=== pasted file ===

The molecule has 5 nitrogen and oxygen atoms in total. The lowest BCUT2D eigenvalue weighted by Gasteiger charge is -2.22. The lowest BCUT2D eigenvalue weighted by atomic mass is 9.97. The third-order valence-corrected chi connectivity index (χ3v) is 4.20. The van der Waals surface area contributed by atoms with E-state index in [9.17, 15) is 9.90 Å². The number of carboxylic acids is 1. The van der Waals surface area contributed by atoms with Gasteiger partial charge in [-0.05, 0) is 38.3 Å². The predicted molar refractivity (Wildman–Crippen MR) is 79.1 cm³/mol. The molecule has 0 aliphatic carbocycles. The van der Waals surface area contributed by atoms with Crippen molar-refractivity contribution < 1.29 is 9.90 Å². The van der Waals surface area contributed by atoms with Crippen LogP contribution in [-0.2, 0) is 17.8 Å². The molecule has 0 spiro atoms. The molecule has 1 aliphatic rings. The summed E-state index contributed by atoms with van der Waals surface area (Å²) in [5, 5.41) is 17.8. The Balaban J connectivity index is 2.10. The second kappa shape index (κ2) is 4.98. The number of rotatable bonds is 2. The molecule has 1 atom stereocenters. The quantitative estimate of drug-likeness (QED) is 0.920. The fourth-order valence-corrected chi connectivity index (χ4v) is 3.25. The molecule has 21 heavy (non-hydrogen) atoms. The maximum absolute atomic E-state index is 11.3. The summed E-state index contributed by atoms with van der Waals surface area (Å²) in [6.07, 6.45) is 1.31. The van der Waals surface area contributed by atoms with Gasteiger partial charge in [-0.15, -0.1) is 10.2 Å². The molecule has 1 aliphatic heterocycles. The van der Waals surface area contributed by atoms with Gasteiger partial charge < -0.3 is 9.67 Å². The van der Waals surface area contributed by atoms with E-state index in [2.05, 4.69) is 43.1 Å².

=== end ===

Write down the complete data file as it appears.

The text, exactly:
The molecule has 5 nitrogen and oxygen atoms in total. The lowest BCUT2D eigenvalue weighted by Gasteiger charge is -2.22. The lowest BCUT2D eigenvalue weighted by atomic mass is 9.97. The third-order valence-corrected chi connectivity index (χ3v) is 4.20. The van der Waals surface area contributed by atoms with E-state index in [9.17, 15) is 9.90 Å². The number of carboxylic acids is 1. The van der Waals surface area contributed by atoms with Gasteiger partial charge in [-0.05, 0) is 38.3 Å². The predicted molar refractivity (Wildman–Crippen MR) is 79.1 cm³/mol. The molecule has 0 aliphatic carbocycles. The van der Waals surface area contributed by atoms with Crippen molar-refractivity contribution < 1.29 is 9.90 Å². The van der Waals surface area contributed by atoms with Crippen LogP contribution in [-0.2, 0) is 17.8 Å². The molecule has 0 spiro atoms. The molecule has 1 aliphatic rings. The summed E-state index contributed by atoms with van der Waals surface area (Å²) in [5, 5.41) is 17.8. The Balaban J connectivity index is 2.10. The second kappa shape index (κ2) is 4.98. The number of rotatable bonds is 2. The molecule has 1 atom stereocenters. The quantitative estimate of drug-likeness (QED) is 0.920. The fourth-order valence-corrected chi connectivity index (χ4v) is 3.25. The molecule has 21 heavy (non-hydrogen) atoms. The maximum absolute atomic E-state index is 11.3. The summed E-state index contributed by atoms with van der Waals surface area (Å²) in [6.07, 6.45) is 1.31. The van der Waals surface area contributed by atoms with Gasteiger partial charge in [-0.15, -0.1) is 10.2 Å². The molecule has 1 aliphatic heterocycles. The van der Waals surface area contributed by atoms with Gasteiger partial charge < -0.3 is 9.67 Å². The van der Waals surface area contributed by atoms with E-state index in [2.05, 4.69) is 43.1 Å².